"The logo itself was pretty intricate because you have waves and different lines," Kanis said. "When you make a piece, it's almost impossible to create exactly that logo because colours can't sit beside colours in jewelry, you must have metal separating the colours to make it sit in the piece.
"The challenge was, 'How do you make it look as close as possible but still give it that spark and brightness?' I think where we really shine was that custom-cut stone in the middle of the logo . . . that was the centrepiece which we made as close as possible. Everything else was studded with diamonds to make it look bright."
The right shoulder displays BMO Field and the 18 championship banners hanging with players' names and stone-filled numbers. Engraved inside is the team's motto, 'A three strand cord is not easily broken,' representing the squad's resilience and honour of playing together.
Under the motto is the 24-23 game score. The outside bottom shank holds the team's mindset of going 1-0 each week with the outside edges featuring different blue stone waves.
"A big ask from the players was having a water element," Kanis said. "Just because of flowing like water and how water can be soft but is actually very strong.
"So we did a nice wave pattern with three different colours of blue stones in it."
Kanis said the evolution of ring-making technology is evident in the three-strand cord.
"(It) goes completely inside the ring and that would've been impossible with the technology back then," he said. "But with 3D technology now, you can do that.
"The saying is recessed into the ring but the three-strand cord is wrapped completely inside it for the first time ever. They (Argos players) just wanted the saying but when we said we could do the actual cord they were on board."
Kanis said it usually takes between 12 and 16 weeks to make the rings, depending on the complication involved. The process includes ring design, the 3D modelling of it, drafting (taking an image and producing it) and then the actual casting.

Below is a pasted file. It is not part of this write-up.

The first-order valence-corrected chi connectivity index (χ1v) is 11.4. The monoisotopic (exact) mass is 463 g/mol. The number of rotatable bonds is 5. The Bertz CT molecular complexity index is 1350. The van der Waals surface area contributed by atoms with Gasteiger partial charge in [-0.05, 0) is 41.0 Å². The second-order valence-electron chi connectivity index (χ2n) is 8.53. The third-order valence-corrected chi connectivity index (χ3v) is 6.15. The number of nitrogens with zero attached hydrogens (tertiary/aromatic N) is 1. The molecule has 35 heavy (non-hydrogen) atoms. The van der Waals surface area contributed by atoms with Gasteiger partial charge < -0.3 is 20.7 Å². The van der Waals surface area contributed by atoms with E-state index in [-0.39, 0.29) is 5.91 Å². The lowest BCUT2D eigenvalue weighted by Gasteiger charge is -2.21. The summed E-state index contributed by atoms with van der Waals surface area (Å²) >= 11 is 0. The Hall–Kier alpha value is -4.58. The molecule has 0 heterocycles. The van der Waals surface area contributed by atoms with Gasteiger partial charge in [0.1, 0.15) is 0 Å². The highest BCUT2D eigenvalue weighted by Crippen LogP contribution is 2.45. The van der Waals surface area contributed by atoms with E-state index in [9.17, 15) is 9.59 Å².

Kanis said the rings roughly weigh 100 grams apiece, a healthy size but certainly not the biggest Baron has made. However, he added the Argos wanted much more than a gaudy piece of jewelry.
"It was more about getting the details in this ring," he said. "There have been bigger ones with more diamonds but I think from a detail perspective, specifically this logo and all that went into it, it's one of the most detailed Grey Cup rings that's ever been made.
"The uniqueness of this boat logo just makes it stand out."
Kanis said over 100 rings were made for players, coaches and football staff, with exact items varying over "four or five" different tiers to also cover additional employees.
“The journey to winning a championship is one that requires countless hours of hard work and sacrifice but the reward stays with you forever," Clemons said. "A championship ring is a constant reminder of a tremendous team accomplishment and this ring literally bonds you with your teammates forever."
This report by The Canadian Press was first published June 8, 2023.